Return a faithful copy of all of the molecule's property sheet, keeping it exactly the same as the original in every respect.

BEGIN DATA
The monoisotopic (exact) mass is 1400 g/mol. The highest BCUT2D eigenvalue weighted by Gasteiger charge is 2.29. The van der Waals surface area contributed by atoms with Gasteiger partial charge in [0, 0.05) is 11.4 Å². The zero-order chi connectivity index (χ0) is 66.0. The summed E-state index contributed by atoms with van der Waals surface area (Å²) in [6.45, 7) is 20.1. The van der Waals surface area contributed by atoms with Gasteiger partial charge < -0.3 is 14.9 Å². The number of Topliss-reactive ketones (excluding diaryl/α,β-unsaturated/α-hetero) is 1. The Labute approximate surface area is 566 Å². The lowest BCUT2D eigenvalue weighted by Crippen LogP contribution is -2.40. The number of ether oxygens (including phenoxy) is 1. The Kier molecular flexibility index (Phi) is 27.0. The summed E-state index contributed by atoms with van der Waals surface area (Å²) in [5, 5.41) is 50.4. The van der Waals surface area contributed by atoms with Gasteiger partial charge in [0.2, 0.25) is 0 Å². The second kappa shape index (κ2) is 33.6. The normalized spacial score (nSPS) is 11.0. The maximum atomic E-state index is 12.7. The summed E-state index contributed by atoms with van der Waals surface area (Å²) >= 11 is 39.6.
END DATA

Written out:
The monoisotopic (exact) mass is 1400 g/mol. The highest BCUT2D eigenvalue weighted by Gasteiger charge is 2.29. The van der Waals surface area contributed by atoms with Gasteiger partial charge in [0, 0.05) is 11.4 Å². The zero-order chi connectivity index (χ0) is 66.0. The summed E-state index contributed by atoms with van der Waals surface area (Å²) in [6.45, 7) is 20.1. The van der Waals surface area contributed by atoms with Gasteiger partial charge < -0.3 is 14.9 Å². The number of Topliss-reactive ketones (excluding diaryl/α,β-unsaturated/α-hetero) is 1. The Labute approximate surface area is 566 Å². The lowest BCUT2D eigenvalue weighted by Crippen LogP contribution is -2.40. The number of ether oxygens (including phenoxy) is 1. The Kier molecular flexibility index (Phi) is 27.0. The summed E-state index contributed by atoms with van der Waals surface area (Å²) in [5, 5.41) is 50.4. The van der Waals surface area contributed by atoms with Gasteiger partial charge in [0.2, 0.25) is 0 Å². The second kappa shape index (κ2) is 33.6. The normalized spacial score (nSPS) is 11.0. The maximum atomic E-state index is 12.7. The summed E-state index contributed by atoms with van der Waals surface area (Å²) >= 11 is 39.6.